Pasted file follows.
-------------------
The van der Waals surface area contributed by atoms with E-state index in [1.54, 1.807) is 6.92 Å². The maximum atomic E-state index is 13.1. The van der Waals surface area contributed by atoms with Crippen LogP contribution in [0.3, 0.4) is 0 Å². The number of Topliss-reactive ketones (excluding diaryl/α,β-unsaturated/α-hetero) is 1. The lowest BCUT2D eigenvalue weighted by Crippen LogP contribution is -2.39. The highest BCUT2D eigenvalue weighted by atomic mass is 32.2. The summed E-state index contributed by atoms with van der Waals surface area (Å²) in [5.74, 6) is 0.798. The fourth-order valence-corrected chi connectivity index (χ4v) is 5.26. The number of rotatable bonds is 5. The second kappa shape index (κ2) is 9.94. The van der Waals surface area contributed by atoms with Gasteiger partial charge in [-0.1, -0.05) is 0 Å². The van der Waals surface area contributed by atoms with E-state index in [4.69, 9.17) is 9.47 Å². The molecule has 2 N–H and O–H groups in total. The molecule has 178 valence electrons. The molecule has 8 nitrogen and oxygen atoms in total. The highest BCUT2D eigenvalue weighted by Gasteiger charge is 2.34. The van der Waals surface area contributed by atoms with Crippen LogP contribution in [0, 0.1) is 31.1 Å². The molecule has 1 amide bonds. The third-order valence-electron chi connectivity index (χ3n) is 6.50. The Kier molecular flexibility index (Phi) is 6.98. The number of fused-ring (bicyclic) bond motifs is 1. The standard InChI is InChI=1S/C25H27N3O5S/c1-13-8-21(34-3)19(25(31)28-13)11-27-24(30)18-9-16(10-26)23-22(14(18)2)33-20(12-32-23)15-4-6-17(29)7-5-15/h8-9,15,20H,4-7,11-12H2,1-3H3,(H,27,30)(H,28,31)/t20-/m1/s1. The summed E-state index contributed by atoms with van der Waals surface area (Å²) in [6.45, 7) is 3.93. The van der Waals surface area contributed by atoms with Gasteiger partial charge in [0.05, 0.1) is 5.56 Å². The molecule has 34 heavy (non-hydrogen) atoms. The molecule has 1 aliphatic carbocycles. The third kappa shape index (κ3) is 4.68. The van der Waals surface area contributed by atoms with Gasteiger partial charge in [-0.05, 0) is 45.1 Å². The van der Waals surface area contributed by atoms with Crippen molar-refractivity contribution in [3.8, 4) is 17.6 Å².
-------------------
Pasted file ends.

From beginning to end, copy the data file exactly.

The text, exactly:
The van der Waals surface area contributed by atoms with E-state index in [1.54, 1.807) is 6.92 Å². The maximum atomic E-state index is 13.1. The van der Waals surface area contributed by atoms with Crippen LogP contribution in [0.3, 0.4) is 0 Å². The number of Topliss-reactive ketones (excluding diaryl/α,β-unsaturated/α-hetero) is 1. The lowest BCUT2D eigenvalue weighted by Crippen LogP contribution is -2.39. The highest BCUT2D eigenvalue weighted by atomic mass is 32.2. The summed E-state index contributed by atoms with van der Waals surface area (Å²) in [5.74, 6) is 0.798. The fourth-order valence-corrected chi connectivity index (χ4v) is 5.26. The number of rotatable bonds is 5. The second kappa shape index (κ2) is 9.94. The van der Waals surface area contributed by atoms with Gasteiger partial charge in [-0.1, -0.05) is 0 Å². The van der Waals surface area contributed by atoms with E-state index in [4.69, 9.17) is 9.47 Å². The molecule has 2 N–H and O–H groups in total. The molecule has 178 valence electrons. The molecule has 8 nitrogen and oxygen atoms in total. The highest BCUT2D eigenvalue weighted by Gasteiger charge is 2.34. The van der Waals surface area contributed by atoms with Crippen LogP contribution in [0, 0.1) is 31.1 Å². The molecule has 1 amide bonds. The third-order valence-electron chi connectivity index (χ3n) is 6.50. The Kier molecular flexibility index (Phi) is 6.98. The number of fused-ring (bicyclic) bond motifs is 1. The standard InChI is InChI=1S/C25H27N3O5S/c1-13-8-21(34-3)19(25(31)28-13)11-27-24(30)18-9-16(10-26)23-22(14(18)2)33-20(12-32-23)15-4-6-17(29)7-5-15/h8-9,15,20H,4-7,11-12H2,1-3H3,(H,27,30)(H,28,31)/t20-/m1/s1. The summed E-state index contributed by atoms with van der Waals surface area (Å²) in [6.45, 7) is 3.93. The van der Waals surface area contributed by atoms with Gasteiger partial charge in [0.05, 0.1) is 5.56 Å². The molecule has 34 heavy (non-hydrogen) atoms. The molecule has 1 aliphatic carbocycles. The third kappa shape index (κ3) is 4.68. The van der Waals surface area contributed by atoms with Gasteiger partial charge in [-0.05, 0) is 45.1 Å². The van der Waals surface area contributed by atoms with Crippen molar-refractivity contribution in [3.8, 4) is 17.6 Å².